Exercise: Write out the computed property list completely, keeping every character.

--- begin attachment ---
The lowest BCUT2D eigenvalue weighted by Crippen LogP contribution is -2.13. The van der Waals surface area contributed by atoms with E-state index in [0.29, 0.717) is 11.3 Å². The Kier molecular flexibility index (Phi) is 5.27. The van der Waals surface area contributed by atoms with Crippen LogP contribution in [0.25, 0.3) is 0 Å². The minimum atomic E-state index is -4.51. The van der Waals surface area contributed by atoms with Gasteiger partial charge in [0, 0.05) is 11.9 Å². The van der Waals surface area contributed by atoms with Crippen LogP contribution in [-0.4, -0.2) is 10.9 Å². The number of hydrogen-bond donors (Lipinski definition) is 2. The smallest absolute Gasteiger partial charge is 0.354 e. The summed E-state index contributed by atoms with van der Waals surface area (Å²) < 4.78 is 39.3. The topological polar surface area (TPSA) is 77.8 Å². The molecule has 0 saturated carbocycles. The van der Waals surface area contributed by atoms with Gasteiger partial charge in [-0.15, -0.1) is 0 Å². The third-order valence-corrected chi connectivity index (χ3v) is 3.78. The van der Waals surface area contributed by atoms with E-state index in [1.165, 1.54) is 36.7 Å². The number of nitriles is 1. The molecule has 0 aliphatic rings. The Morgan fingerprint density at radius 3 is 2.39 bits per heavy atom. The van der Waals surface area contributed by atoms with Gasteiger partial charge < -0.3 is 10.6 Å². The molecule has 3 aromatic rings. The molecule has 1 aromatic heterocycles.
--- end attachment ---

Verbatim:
The lowest BCUT2D eigenvalue weighted by Crippen LogP contribution is -2.13. The van der Waals surface area contributed by atoms with E-state index in [0.29, 0.717) is 11.3 Å². The Kier molecular flexibility index (Phi) is 5.27. The van der Waals surface area contributed by atoms with Crippen LogP contribution in [0.25, 0.3) is 0 Å². The minimum atomic E-state index is -4.51. The van der Waals surface area contributed by atoms with Gasteiger partial charge in [0, 0.05) is 11.9 Å². The van der Waals surface area contributed by atoms with Crippen LogP contribution in [-0.4, -0.2) is 10.9 Å². The number of hydrogen-bond donors (Lipinski definition) is 2. The smallest absolute Gasteiger partial charge is 0.354 e. The summed E-state index contributed by atoms with van der Waals surface area (Å²) < 4.78 is 39.3. The topological polar surface area (TPSA) is 77.8 Å². The molecule has 0 saturated carbocycles. The van der Waals surface area contributed by atoms with Gasteiger partial charge in [-0.15, -0.1) is 0 Å². The third-order valence-corrected chi connectivity index (χ3v) is 3.78. The van der Waals surface area contributed by atoms with E-state index in [1.165, 1.54) is 36.7 Å². The number of nitriles is 1. The molecule has 0 aliphatic rings. The Morgan fingerprint density at radius 3 is 2.39 bits per heavy atom. The van der Waals surface area contributed by atoms with Gasteiger partial charge < -0.3 is 10.6 Å². The molecule has 3 aromatic rings. The molecule has 1 aromatic heterocycles.